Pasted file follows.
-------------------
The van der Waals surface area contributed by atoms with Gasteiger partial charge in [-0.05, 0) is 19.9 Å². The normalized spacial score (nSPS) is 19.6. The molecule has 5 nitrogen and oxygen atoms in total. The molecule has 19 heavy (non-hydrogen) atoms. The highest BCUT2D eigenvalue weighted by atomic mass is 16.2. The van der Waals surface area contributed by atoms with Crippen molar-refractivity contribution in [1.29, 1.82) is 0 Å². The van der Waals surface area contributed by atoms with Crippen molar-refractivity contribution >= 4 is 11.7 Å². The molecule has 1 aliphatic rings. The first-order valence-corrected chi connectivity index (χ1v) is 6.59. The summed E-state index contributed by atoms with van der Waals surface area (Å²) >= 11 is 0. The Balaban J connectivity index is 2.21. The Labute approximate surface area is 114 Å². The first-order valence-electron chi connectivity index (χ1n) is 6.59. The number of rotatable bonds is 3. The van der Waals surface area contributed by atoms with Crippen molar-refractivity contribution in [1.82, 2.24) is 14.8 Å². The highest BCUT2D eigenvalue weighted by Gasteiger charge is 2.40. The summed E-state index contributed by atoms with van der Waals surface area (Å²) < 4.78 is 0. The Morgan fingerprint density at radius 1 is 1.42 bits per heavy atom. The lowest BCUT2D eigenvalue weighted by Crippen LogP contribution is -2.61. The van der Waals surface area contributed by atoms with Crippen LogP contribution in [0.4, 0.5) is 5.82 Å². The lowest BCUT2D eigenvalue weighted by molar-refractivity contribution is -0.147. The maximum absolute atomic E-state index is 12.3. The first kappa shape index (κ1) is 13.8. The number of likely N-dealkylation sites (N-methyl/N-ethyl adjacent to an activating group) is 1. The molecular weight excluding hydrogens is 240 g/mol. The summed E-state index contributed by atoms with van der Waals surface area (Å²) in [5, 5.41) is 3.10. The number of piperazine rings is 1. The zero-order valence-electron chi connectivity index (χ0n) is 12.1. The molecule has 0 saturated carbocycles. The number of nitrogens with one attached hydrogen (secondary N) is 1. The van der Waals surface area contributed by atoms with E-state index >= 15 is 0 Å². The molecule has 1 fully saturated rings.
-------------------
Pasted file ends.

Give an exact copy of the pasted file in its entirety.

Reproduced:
The van der Waals surface area contributed by atoms with Gasteiger partial charge in [-0.05, 0) is 19.9 Å². The normalized spacial score (nSPS) is 19.6. The molecule has 5 nitrogen and oxygen atoms in total. The molecule has 19 heavy (non-hydrogen) atoms. The highest BCUT2D eigenvalue weighted by atomic mass is 16.2. The van der Waals surface area contributed by atoms with Crippen molar-refractivity contribution in [1.29, 1.82) is 0 Å². The van der Waals surface area contributed by atoms with Crippen molar-refractivity contribution >= 4 is 11.7 Å². The molecule has 1 aliphatic rings. The first-order valence-corrected chi connectivity index (χ1v) is 6.59. The summed E-state index contributed by atoms with van der Waals surface area (Å²) >= 11 is 0. The Balaban J connectivity index is 2.21. The Labute approximate surface area is 114 Å². The first-order valence-electron chi connectivity index (χ1n) is 6.59. The number of rotatable bonds is 3. The van der Waals surface area contributed by atoms with Crippen molar-refractivity contribution in [1.82, 2.24) is 14.8 Å². The highest BCUT2D eigenvalue weighted by Gasteiger charge is 2.40. The summed E-state index contributed by atoms with van der Waals surface area (Å²) < 4.78 is 0. The Morgan fingerprint density at radius 1 is 1.42 bits per heavy atom. The lowest BCUT2D eigenvalue weighted by Crippen LogP contribution is -2.61. The van der Waals surface area contributed by atoms with Crippen LogP contribution in [0.4, 0.5) is 5.82 Å². The lowest BCUT2D eigenvalue weighted by molar-refractivity contribution is -0.147. The maximum absolute atomic E-state index is 12.3. The first kappa shape index (κ1) is 13.8. The number of likely N-dealkylation sites (N-methyl/N-ethyl adjacent to an activating group) is 1. The molecular weight excluding hydrogens is 240 g/mol. The summed E-state index contributed by atoms with van der Waals surface area (Å²) in [5, 5.41) is 3.10. The number of piperazine rings is 1. The zero-order valence-electron chi connectivity index (χ0n) is 12.1. The molecule has 0 saturated carbocycles. The number of nitrogens with one attached hydrogen (secondary N) is 1. The van der Waals surface area contributed by atoms with E-state index >= 15 is 0 Å². The molecule has 1 fully saturated rings.